New topic Standards on Tax, OHS and Water to be used
January 14, 2021 /3BL Media/ - Companies disclosing their impacts through the world’s most widely used sustainability reporting standards are to adhere to three new and updated standards, for reports they publish from this year onward.
In 2018, two revised GRI Standards launched – for occupational health and safety, and water and effluents. In December 2019, the first global standard for tax transparency published. Effective from 1 January, companies identifying any of these topics as material are now to apply the new Standards.
Translations of the global reporting standard for waste
The GRI Waste Standard is now provided in nine languages. In addition to English, translations have launched in Arabic, Traditional Chinese, French, German, Italian, Japanese, Portuguese and Spanish.
This means that more reporting organizations around the world can download and use GRI 306: Waste 2020, available free of charge, to disclose a complete picture of the waste impacts in their processes, products and services, as well as throughout their value chains.
Seems like just yesterday we were celebrating the great promise of the 21st Century – the Paris Accord. Can you believe, it is now five years on (260 weeks or so this December) since the meeting in the “City of Lights” of the Conference of Parties (“COP 21”, a/k/a the U.N. Paris Climate Conference). This was the 21st meeting of the global assemblage focused on climate change challenges.
Looking back 90+ years to the 1920s, corporate financial disclosure was in essence, a joke. (Why, said one public company leadership, would we ever tell investors what our real financial condition is!) Financial reporting was voluntary! And then…came the 1929 market crash.
CSE Research explores why 'doing business as usual' is no longer a valid option and the shift to 'doing business in a sustainable way' is the only way to secure companies’ trust and financing.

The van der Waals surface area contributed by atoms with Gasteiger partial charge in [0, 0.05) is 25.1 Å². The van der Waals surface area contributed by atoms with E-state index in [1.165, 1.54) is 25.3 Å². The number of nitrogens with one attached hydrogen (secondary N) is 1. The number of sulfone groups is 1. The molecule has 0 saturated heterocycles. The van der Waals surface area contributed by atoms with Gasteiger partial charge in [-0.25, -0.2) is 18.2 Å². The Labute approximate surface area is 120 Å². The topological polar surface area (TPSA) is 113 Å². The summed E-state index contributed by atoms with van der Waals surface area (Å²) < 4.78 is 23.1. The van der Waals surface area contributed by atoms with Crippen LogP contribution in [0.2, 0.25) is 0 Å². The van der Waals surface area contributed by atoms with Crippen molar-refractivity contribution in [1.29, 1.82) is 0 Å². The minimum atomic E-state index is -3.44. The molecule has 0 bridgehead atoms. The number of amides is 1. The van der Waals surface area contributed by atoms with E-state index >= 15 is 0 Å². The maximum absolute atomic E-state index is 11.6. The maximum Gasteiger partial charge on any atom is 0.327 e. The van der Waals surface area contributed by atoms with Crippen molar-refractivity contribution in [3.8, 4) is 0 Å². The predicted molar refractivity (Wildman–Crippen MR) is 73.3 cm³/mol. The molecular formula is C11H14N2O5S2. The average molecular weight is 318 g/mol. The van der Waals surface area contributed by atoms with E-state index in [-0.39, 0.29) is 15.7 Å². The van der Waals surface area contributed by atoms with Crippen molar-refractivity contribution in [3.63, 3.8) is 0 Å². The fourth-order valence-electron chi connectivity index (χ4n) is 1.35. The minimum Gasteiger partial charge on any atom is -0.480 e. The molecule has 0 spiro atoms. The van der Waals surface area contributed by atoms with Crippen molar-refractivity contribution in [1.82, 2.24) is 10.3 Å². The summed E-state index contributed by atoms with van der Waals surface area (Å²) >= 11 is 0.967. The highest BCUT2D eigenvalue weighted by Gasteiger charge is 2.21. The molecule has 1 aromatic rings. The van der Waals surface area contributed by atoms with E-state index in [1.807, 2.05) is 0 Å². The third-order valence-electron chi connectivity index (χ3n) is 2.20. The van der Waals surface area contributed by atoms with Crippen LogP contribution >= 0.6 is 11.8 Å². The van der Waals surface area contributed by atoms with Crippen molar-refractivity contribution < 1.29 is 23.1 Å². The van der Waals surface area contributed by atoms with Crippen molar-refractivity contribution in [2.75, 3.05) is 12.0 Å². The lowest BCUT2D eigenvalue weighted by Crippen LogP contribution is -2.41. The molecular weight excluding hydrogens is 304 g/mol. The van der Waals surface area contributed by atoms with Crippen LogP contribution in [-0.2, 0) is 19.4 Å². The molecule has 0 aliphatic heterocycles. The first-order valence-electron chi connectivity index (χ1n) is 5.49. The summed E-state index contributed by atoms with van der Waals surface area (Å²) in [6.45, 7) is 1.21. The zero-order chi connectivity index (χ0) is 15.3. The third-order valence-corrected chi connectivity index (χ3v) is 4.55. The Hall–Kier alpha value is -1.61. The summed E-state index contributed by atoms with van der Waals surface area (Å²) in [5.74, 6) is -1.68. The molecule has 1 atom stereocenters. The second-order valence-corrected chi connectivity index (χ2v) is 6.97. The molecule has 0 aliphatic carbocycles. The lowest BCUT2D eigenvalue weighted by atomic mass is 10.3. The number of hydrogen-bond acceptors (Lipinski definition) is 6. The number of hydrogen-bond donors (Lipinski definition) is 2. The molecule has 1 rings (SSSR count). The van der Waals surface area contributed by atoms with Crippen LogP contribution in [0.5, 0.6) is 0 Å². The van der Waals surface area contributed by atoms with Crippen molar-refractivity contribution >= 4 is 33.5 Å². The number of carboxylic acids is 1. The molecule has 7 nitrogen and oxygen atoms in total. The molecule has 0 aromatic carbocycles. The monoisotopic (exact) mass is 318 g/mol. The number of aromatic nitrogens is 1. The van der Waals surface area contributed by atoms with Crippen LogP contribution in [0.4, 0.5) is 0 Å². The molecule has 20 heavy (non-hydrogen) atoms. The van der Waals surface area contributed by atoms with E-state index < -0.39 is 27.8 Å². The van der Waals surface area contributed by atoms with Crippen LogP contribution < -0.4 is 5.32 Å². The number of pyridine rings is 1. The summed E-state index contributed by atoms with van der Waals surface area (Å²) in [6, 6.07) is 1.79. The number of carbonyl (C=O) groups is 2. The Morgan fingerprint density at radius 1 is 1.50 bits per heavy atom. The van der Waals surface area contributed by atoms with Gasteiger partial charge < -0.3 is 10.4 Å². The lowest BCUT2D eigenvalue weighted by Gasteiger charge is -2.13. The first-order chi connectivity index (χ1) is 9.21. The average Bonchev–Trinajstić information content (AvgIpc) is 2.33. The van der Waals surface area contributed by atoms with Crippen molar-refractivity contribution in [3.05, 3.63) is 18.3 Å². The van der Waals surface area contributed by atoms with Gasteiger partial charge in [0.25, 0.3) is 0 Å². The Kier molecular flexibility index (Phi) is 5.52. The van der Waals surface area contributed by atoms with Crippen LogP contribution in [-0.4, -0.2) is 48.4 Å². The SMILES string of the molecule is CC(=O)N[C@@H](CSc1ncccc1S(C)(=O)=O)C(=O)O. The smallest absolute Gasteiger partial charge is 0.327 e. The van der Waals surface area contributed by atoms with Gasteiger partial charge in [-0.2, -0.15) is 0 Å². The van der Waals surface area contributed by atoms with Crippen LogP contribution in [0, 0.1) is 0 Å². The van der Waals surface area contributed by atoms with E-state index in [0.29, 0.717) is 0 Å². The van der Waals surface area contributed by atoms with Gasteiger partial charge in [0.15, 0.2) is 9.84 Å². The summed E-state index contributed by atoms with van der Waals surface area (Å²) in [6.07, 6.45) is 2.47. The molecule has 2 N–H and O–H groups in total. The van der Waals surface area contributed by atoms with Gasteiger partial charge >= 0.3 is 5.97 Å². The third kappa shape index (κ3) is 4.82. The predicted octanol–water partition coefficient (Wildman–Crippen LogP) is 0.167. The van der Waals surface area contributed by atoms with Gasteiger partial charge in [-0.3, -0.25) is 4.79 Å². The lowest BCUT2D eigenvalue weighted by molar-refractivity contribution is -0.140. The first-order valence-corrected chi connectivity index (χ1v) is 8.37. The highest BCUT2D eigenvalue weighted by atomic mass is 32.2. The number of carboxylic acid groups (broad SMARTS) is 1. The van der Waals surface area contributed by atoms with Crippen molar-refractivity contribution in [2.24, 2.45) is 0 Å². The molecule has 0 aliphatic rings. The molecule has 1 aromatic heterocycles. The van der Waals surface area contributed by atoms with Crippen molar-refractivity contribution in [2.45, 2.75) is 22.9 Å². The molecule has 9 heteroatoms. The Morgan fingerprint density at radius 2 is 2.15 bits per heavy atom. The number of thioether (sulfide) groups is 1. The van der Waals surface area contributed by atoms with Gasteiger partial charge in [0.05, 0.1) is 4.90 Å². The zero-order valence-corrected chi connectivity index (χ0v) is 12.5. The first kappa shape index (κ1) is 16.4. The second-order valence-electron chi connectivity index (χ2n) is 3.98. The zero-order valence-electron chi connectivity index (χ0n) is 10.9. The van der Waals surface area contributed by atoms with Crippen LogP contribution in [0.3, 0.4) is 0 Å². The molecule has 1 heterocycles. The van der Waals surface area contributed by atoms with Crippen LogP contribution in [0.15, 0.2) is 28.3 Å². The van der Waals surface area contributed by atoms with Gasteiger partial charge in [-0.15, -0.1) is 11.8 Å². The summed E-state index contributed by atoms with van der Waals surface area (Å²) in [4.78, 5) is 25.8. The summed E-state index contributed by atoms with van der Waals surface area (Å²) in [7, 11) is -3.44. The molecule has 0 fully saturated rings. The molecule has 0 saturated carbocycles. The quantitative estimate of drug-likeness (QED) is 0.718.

CHICAGO, December 16, 2020 /3BL Media/ - The Center for Sustainability and Excellence (CSE) announces its fourth consecutive 2020 Annual Research into ESG Ratings and Sustainability Reporting Trends in North America, focusing in common ESG practices and frameworks used by companies and organizations with improved financial results (e.g Annual Revenues increase).
Booz Allen Hamilton has launched its annual Environmental, Social, Governance (ESG) Impact Report, now aligned to the GRI Standards, the world's most widely used standards for corporate sustainability reporting. The 2020 ESG Report, “The Future Can’t Wait,” shares Booz Allen’s vision and impact in six key areas: Ethics and Integrity, Mission and Innovation, Employee Experience, Community Engagement, Global Resilience, and Information Security.
Call for improved transparency on business respect for human rights
As the world marks Human Rights Day, the widening societal inequalities brought into focus by the pandemic are a stark reminder of the action needed to advance human rights. The role that companies play, in terms of understanding how their behavior contributes towards respect for human rights, is therefore crucial.
Change is a-coming – quite quickly now – for corporate sustainability reporting frameworks and standards organizations.
Before the disastrous October 1929 stock market crash, there was little in the way of disclosure and reporting requirements for companies with public stockholders. The State of New York had The Martin Act, passed in 1921, a “blue sky law” that regulates the sales and trades of public companies to address fraud issues.
As 2020 Began, $1-in-$3 of Professionally Managed AUM in the United States Had ESG Analysis and/or Portfolio Management Strategies Applied…US$17.1 Trillion Total
Every two years, since 1996, the influential trade organization for sustainable, responsible and impact investment (US SIF) conducts a year-long survey of professional asset managers to determine the total of USA-based assets under management (“AUM”) that have ESG analysis and/or portfolio management applied.